Tracy McCallum, a member of SMOG (Smart Meters Objectors Group), told PUD commissioners Tuesday night that the idea of a non-transmitting meter opt-out fee is unfair and suggested that a community workshop be held “to create a responsible, well-rounded program that’s a win-win for everyone involved.” (Jeannie McMacken/Peninsula Daily News)

Tracy McCallum, a member of SMOG (Smart Meters Objectors Group), told PUD commissioners Tuesday night that the idea of a non-transmitting meter opt-out fee is unfair and suggested that a community workshop be held “to create a responsible, well-rounded program that’s a win-win for everyone involved.” (Jeannie McMacken/Peninsula Daily News)

Jefferson Public Utility District considers opt-out meter policy

PORT TOWNSEND — Jefferson County Public Utility District officials are considering an “opt out” policy that would offer customers the option of changing out their current RF transmitting meter for an analog model.

The PUD’s Citizen Advisory Board (CAB) was tasked six months ago with developing a model policy for the three commissioners to review. The CAB members were not united in their decision and offered opposing viewpoints.

The CAB majority members recommended policy language that focused on replacement with a fee.

The statement would say that the PUD would offer a non-transmitting meter to single-phase ratepayers who wish to opt out of their current RF transmitting meter.

Until the PUD calculates the actual cost, a $5 monthly fee would be assessed. The actual cost would then be applied. If the ratepayer requests a subsequent meter change, charges to do so will be assessed.

A minority report, written by CAB members Sebastian Eggert and Jessica Dillon, said the policy doesn’t address some of the public’s concerns, including those from the Smart Meters Objectors Group (SMOG) and the thousand signatures collected from customers/owners.

The report said that the policy should say specifically that the “PUD will offer analog and digital non-transmitting meters” and that the analog meters should be offered at no cost.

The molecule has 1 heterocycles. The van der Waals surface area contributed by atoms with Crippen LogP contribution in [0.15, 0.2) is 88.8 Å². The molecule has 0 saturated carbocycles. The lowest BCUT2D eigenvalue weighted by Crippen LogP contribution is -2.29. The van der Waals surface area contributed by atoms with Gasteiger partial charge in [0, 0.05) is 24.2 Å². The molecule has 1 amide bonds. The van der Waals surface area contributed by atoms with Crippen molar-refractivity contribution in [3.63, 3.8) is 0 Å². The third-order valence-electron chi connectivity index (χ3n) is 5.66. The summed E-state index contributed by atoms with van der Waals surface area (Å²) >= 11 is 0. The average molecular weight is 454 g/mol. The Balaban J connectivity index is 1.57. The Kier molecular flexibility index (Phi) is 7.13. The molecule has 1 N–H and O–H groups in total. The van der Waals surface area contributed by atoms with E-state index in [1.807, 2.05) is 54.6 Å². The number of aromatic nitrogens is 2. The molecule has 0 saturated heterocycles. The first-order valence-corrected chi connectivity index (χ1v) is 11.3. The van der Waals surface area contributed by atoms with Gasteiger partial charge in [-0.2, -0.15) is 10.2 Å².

Eggert told commissioners he suggested that there be no fee for reading meters or for selecting an alternative metering system because of fairness.

He said he diverted from the majority opinion because of the removal of the word “analog” from the description of the meters to be offered.

“It’s of critical importance to a great number of the citizens of the county that analogs, or electromechanical meters, will be among the choices that someone choosing an alternate metering system would be able to have and those reasons are many,” Eggert said.

Tracy McCallum, a member of SMOG, told the commissioners that the opt-out fee was unfair and discriminates against one subset of customers-owners while subsidizing others.

“Our goal in SMOG is to support a program that reduces the burden of costs to everyone involved — the customer and utility — and respects the customers’ fair choice to opt out of a meter that imposes a hardship for them in health security and safety, that was installed without their knowledge or agreement.

“We are asking that analog be added to the opt-out meter choice, to remove the customer cost of opting out and have a brainstorming workshop to explore how the costs of an opt-out program can be used for everyone.”

Commissioner Ken Collins said he was disappointed that more people were not asked their opinions, especially staff members.

“The process should have involved getting more input from members of the community and also staff were not interviewed,” Collins said. “That was missing an important part that should have been a piece of the process.

“This is an issue that people feel very passionately about and it’s easy to ride on one’s passions but there are certain concrete things that need to to be established,” he continued. “I think there was a bit of a rush to judgment where it would have been useful to gather information.”

Collins asked if there was a comparison with other PUDs and their reasons.

“My feeling is that we need to take a couple steps back and involve the staff, look at the areas where there is valuable data to be had and integrate into the process.”

According to PUD Spokesperson Will O’Donnell, the total number of residential and commercial meter customers in Jefferson County is 19,500 and of those, approximately 3,000 are read by PUD staff.

The rest are read by Landis & Gyr which is paid $300,000 per year, he said.

O’Donnell said all of the current meters are the broadcasting model type that transmits a signal to a collector where the data is read. All analog meters were retrofitted by a module by Puget Sound Energy years ago.

The commissioners plan to conduct a special community input meeting on the meter opt-out program in August, with a specific date yet to be determined.

________

Jefferson County Reporter Jeannie McMacken can be reached at 360-385-2335 or at [email protected].

David Elias, Jefferson County PUD supervisory control and date acquisition technician, takes a look at the variety of meters currently being used throughout the county. (Jeannie McMacken/Peninsula Daily News)

David Elias, Jefferson County PUD supervisory control and date acquisition technician, takes a look at the variety of meters currently being used throughout the county. (Jeannie McMacken/Peninsula Daily News)

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